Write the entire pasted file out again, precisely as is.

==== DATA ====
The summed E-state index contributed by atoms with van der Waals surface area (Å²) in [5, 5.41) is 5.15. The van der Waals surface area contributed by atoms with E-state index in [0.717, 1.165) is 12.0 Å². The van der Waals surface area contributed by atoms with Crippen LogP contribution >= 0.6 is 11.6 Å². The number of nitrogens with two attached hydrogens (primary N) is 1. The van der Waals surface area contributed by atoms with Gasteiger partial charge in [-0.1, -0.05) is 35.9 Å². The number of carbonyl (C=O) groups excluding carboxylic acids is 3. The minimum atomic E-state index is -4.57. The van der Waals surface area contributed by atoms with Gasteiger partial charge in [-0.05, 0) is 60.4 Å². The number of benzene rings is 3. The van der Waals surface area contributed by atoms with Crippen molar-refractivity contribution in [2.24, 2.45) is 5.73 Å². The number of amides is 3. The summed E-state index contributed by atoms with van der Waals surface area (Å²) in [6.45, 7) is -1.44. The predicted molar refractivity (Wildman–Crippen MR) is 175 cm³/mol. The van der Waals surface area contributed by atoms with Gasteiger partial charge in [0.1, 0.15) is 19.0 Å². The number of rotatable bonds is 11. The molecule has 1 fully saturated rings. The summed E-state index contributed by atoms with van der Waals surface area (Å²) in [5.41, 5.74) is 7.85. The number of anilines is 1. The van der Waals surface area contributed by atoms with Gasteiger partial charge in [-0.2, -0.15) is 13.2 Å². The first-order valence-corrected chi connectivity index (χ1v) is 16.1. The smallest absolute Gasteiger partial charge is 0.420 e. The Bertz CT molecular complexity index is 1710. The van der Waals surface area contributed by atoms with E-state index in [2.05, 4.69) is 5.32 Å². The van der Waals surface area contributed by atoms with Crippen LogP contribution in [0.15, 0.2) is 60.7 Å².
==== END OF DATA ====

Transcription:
The summed E-state index contributed by atoms with van der Waals surface area (Å²) in [5, 5.41) is 5.15. The van der Waals surface area contributed by atoms with E-state index in [0.717, 1.165) is 12.0 Å². The van der Waals surface area contributed by atoms with Crippen LogP contribution >= 0.6 is 11.6 Å². The number of nitrogens with two attached hydrogens (primary N) is 1. The van der Waals surface area contributed by atoms with Gasteiger partial charge in [-0.1, -0.05) is 35.9 Å². The number of carbonyl (C=O) groups excluding carboxylic acids is 3. The minimum atomic E-state index is -4.57. The van der Waals surface area contributed by atoms with Gasteiger partial charge in [-0.05, 0) is 60.4 Å². The number of benzene rings is 3. The van der Waals surface area contributed by atoms with Crippen molar-refractivity contribution in [2.24, 2.45) is 5.73 Å². The number of amides is 3. The summed E-state index contributed by atoms with van der Waals surface area (Å²) in [6.45, 7) is -1.44. The predicted molar refractivity (Wildman–Crippen MR) is 175 cm³/mol. The van der Waals surface area contributed by atoms with Gasteiger partial charge in [0.1, 0.15) is 19.0 Å². The number of rotatable bonds is 11. The molecule has 1 fully saturated rings. The summed E-state index contributed by atoms with van der Waals surface area (Å²) in [5.41, 5.74) is 7.85. The number of anilines is 1. The van der Waals surface area contributed by atoms with Gasteiger partial charge in [-0.2, -0.15) is 13.2 Å². The first-order valence-corrected chi connectivity index (χ1v) is 16.1. The smallest absolute Gasteiger partial charge is 0.420 e. The Bertz CT molecular complexity index is 1710. The van der Waals surface area contributed by atoms with E-state index in [2.05, 4.69) is 5.32 Å². The van der Waals surface area contributed by atoms with Crippen LogP contribution in [0.15, 0.2) is 60.7 Å².